Court hands down jail terms in defamation case
|Publisher||Committee to Protect Journalists|
|Publication Date||23 December 2008|
|Cite as||Committee to Protect Journalists, Court hands down jail terms in defamation case, 23 December 2008, available at: http://www.refworld.org/docid/496b6e88c.html [accessed 31 May 2016]|
|Disclaimer||This is not a UNHCR publication. UNHCR is not responsible for, nor does it necessarily endorse, its content. Any views expressed are solely those of the author or publisher and do not necessarily reflect those of UNHCR, the United Nations or its Member States.|
New York, December 23, 2008 – The Committee to Protect Journalists condemns the decision by an Algerian court to sentence an editor-in-chief and a journalist at the Algiers-based independent daily El Watan to a three-month jail term each for defamation on Monday.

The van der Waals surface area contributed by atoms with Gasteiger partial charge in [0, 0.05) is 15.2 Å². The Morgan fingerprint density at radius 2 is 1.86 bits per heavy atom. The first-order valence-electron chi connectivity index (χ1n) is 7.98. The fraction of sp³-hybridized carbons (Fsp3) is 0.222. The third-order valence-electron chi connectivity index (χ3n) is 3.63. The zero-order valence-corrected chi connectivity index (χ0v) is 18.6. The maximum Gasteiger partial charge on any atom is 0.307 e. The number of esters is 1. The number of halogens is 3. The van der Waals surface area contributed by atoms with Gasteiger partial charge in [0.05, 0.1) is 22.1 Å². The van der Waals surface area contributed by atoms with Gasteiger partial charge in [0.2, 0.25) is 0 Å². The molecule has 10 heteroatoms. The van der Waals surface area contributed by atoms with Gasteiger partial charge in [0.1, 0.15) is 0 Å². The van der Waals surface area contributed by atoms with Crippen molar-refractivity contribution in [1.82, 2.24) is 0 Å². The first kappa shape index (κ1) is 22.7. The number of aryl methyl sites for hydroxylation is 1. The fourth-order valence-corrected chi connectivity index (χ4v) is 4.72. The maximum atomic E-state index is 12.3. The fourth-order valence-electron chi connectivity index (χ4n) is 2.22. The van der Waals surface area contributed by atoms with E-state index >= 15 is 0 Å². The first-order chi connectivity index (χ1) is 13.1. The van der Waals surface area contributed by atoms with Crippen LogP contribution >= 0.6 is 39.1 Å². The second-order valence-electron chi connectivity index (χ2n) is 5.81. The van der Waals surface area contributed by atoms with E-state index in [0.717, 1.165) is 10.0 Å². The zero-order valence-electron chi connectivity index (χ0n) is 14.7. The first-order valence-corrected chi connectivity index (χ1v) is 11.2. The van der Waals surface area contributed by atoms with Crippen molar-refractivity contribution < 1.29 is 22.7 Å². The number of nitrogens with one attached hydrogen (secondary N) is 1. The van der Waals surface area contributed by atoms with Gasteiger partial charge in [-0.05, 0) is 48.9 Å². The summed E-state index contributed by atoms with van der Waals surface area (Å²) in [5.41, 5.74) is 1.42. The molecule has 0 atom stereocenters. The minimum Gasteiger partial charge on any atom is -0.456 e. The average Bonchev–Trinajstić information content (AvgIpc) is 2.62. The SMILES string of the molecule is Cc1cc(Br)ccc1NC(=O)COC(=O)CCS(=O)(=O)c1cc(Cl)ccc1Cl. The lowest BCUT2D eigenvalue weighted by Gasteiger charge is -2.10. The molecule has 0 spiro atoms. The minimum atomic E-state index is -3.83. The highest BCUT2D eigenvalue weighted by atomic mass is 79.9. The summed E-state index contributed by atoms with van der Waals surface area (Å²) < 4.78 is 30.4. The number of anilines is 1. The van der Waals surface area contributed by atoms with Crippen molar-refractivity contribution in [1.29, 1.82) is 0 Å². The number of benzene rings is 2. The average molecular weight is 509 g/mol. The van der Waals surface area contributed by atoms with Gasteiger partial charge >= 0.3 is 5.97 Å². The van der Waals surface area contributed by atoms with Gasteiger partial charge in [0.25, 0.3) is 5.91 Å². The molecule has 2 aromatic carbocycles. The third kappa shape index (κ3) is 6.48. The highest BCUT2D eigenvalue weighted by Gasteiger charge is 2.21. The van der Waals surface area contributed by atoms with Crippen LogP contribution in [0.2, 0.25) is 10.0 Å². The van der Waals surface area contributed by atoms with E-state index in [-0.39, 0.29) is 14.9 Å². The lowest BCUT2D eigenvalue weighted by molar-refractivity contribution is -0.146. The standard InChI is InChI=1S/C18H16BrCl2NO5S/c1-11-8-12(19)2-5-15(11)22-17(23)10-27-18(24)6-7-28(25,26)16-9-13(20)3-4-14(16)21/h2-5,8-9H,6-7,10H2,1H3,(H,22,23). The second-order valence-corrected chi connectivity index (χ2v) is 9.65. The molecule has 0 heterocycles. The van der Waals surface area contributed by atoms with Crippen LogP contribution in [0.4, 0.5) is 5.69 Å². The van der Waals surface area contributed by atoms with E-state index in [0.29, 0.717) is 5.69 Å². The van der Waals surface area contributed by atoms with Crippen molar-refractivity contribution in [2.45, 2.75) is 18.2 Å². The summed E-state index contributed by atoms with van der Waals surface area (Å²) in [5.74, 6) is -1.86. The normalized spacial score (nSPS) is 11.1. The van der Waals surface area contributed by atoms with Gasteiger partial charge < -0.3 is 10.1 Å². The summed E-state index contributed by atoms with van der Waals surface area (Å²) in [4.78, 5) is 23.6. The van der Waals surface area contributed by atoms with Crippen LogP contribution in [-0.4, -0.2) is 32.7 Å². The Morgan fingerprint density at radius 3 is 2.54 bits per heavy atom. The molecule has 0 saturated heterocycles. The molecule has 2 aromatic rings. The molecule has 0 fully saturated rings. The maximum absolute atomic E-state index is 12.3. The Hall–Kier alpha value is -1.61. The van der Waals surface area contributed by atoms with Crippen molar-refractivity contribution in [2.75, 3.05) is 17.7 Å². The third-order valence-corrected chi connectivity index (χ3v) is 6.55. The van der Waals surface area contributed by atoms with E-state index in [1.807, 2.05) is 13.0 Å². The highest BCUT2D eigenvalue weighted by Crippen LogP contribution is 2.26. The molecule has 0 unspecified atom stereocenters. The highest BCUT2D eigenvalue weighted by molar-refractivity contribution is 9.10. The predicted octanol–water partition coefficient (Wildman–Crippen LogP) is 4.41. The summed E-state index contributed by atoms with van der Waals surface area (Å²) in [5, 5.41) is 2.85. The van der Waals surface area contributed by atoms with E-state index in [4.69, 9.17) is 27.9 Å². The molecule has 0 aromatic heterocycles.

Omar Belhouchet, editor of El Watan, and reporter Salima Tlemcani, were found guilty of defaming a faith healer and Islam in a 2004 article about the "charlatan-like practices" of the Algiers healer, said the journalists' lawyer, Khaled Bourayou. The lawyer told CPJ that he is appealing the verdict.
After the story appeared, the Ethics Committee of the Algerian Physicians' Syndicate investigated the healer, eventually shuttering his practice. The man filed a defamation suit after that, Borayou said.
"It is deplorable that the court has handed down two prison terms in a case filed by a man who has since been prohibited from practicing by the authorities," said Mohamed Abdel Dayem, CPJ's Middle East and North Africa program coordinator. "We call on the appeals court to overturn this verdict. Criminal defamation does not meet international standards of press freedom."
Dr. Sebabou Mohamed, a licensed physician who turned to faith healing, claiming he could exorcise ghosts from his patients, filed a defamation lawsuit against Tlemcani after she wrote an investigative piece about his practice, Bourayou said.
The physician-turned-healer did not testify at or attend any of the court proceedings, Bourayou told CPJ.